Therese served as a volunteer Ophthalmic Technician in the Republic of Congo and again in the Republic of Madagascar. She was touched by the value that Mercy Ships places on its volunteers.“I like that everyone is equal. It’s emphasized again and again, everywhere,that no matter where you work, you are a big part of what is going in the OR.And to me that’s priceless.” Therese Lovund’s decision to become an optometrist was driven by her desire to serve with Mercy Ships in Africa. Therese remembers being in Newcastle doing her DTS (Discipleship Training School) in 2001 when a team from the ship came and talked to them about the Mercy Ships and she realized, “that’s what I want to do”. She always thought that she would go to school quickly and head to straight to Africa, but things took longer than she thought.
She remembers, “I had this card, a Mercy Ships post card,that my friend gave to me and told me, ‘Don’t give up on the dream!’” After coming for a short term visit in 2008, she finally came back in 2013 to fulfill her dream of serving long term on the ship. After serving in Congo and the first field service in Madagascar, she went home during the second outreach in Madagascar….to get married! “In Madagascar, because of different circumstances,we had to put the eye team on hold and so starting up this year has been exciting” Therese says, “I was happy that I was able to come back at this time and being pretty experienced with the eye team I was able to help start it again.”
It turns out that being an optometrist in Africa is very different from being an optometrist in Norway, mostly because the perspective is very different. “Here it’s helping people…it’s see or not see. Instead of see perfect or see a little bit less than perfect.” Working with Mercy Ships means that she gets to see daily transformations in patients. Therese remembers a patient she treated a few weeks ago, a 19 year-old named Paula, whose diabetes caused white cataracts in both eyes. “I remember her coming in, she couldn’t see anything. You know when you can’t see other people’s faces you don’t have much of a facial expression, you’re serious” she says, “she had surgery in both eyes and the thing is she can see, it’s almost 20/20, it’s almost perfect after the surgery, which is amazing and she was so happy.”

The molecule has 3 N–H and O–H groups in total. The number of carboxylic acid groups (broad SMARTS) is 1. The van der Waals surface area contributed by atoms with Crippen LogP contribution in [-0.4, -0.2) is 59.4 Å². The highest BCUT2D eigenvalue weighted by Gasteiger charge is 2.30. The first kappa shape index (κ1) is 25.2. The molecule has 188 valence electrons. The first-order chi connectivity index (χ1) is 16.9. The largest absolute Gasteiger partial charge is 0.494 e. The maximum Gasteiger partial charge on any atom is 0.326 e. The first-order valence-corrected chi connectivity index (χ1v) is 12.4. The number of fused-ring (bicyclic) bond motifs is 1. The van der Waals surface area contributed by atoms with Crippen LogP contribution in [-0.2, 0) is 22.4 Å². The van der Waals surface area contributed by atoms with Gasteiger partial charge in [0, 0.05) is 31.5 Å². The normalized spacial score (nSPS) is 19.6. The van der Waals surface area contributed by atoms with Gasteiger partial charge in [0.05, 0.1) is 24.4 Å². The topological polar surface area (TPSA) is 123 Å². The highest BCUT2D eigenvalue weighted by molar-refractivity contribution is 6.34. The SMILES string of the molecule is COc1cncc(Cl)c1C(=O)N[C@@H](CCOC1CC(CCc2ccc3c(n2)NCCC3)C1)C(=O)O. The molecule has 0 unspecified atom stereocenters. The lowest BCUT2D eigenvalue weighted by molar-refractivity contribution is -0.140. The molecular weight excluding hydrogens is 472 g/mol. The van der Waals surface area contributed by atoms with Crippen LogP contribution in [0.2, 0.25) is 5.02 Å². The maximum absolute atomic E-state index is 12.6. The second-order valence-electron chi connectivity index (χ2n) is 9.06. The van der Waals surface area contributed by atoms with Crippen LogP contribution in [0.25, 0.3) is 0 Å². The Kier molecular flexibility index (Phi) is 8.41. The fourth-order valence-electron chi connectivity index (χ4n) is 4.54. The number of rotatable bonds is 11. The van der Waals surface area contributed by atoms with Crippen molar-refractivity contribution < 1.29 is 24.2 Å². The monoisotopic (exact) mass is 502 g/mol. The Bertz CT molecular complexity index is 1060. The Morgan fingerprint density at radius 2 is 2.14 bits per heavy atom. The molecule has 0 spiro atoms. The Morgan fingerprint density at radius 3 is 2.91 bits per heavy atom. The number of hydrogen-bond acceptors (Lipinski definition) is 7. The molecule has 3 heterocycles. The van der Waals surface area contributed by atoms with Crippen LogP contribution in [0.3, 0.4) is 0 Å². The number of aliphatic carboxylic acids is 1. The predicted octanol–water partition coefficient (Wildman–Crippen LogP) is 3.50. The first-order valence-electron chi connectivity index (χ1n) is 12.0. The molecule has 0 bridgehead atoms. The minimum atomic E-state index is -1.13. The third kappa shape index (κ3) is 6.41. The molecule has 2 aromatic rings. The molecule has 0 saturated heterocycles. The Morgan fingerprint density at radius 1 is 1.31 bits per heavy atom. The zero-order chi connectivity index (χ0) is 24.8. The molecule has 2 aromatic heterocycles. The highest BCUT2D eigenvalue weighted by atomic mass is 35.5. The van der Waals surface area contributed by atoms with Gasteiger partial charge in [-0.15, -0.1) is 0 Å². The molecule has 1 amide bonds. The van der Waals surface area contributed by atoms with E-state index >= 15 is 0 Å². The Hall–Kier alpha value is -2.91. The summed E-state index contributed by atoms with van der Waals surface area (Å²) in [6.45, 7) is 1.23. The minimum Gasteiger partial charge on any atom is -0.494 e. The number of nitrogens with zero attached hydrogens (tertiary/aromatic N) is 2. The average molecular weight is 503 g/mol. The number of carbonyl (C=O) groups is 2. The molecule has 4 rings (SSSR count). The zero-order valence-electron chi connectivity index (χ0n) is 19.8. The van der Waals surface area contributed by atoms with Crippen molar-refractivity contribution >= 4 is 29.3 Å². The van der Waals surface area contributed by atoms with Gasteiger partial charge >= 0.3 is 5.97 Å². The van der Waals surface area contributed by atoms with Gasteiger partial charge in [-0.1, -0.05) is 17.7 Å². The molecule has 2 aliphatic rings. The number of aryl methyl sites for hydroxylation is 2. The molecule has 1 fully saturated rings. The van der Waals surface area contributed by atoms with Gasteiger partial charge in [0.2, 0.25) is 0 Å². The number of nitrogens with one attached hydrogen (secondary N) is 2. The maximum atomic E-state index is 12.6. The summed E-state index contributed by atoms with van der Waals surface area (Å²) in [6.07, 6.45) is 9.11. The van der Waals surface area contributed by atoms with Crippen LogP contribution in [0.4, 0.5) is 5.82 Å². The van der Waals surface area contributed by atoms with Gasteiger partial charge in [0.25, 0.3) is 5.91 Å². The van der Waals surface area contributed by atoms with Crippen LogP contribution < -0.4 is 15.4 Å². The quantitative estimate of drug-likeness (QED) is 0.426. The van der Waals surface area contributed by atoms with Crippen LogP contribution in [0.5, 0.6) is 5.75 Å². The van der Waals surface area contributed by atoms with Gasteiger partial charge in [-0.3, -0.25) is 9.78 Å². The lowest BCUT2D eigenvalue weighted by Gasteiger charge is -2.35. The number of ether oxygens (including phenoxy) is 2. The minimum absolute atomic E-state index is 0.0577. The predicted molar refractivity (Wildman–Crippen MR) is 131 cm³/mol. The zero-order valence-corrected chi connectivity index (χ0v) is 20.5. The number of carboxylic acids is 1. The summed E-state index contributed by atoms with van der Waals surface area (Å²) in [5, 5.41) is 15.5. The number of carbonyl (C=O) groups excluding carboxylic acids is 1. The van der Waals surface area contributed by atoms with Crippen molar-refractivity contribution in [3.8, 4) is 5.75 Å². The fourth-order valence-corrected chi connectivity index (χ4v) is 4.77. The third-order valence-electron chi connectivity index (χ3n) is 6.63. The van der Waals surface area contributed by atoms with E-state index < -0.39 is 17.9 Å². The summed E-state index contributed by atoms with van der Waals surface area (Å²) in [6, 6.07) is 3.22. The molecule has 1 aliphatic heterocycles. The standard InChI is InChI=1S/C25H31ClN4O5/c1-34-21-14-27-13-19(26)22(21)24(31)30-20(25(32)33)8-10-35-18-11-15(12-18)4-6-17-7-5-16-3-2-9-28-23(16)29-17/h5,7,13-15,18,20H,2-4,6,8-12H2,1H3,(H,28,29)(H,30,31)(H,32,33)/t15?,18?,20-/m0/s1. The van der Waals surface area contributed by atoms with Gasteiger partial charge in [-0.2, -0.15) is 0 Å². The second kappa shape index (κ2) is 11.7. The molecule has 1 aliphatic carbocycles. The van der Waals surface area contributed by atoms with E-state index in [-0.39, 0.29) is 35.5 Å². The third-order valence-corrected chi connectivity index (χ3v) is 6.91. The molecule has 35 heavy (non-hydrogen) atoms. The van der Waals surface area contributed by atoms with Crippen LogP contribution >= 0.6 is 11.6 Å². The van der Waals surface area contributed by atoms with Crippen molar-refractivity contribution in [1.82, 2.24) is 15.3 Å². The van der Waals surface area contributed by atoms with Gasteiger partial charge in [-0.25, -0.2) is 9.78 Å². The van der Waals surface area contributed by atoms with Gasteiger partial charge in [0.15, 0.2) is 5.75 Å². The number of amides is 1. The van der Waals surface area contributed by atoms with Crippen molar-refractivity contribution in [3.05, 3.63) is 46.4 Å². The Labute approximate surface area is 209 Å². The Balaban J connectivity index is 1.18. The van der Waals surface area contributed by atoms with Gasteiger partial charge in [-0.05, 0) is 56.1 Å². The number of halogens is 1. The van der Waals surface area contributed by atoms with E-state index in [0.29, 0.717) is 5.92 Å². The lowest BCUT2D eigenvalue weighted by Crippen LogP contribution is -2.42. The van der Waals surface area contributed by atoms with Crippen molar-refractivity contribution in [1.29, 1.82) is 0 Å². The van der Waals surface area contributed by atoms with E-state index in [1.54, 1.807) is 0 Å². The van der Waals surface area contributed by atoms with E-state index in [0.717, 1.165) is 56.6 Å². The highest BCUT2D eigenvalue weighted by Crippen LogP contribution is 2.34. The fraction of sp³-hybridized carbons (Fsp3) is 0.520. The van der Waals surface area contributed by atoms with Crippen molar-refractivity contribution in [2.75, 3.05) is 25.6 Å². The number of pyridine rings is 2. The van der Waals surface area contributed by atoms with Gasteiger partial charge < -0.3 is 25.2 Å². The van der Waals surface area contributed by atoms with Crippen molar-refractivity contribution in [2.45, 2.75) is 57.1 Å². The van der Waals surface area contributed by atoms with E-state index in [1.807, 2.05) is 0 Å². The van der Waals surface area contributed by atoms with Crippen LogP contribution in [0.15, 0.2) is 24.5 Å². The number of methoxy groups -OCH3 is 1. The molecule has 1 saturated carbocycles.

Therese says Africa has really transformed the way she sees people and the way she does her job. Because she’s very task oriented she said at the beginning she could come off as very cold, focused on the other fifty people who were waiting for her and getting the job done. Being with Mercy Ships has taught her that each person matters, “It’s all about seeing that one patient that you have in front of you, it’s a life, it’s a person, it’s not the group. And for that one person, it is life changing that they can now tie their own shoelaces or walk by themselves.” She’s not sure what will come next, saying “I used to have a five-year plan. I used to have a plan but it always ended in Mercy Ships.” She is living in the present and no longer focuses on what’s next. She feels like she is in the right place and loves going to work every day.
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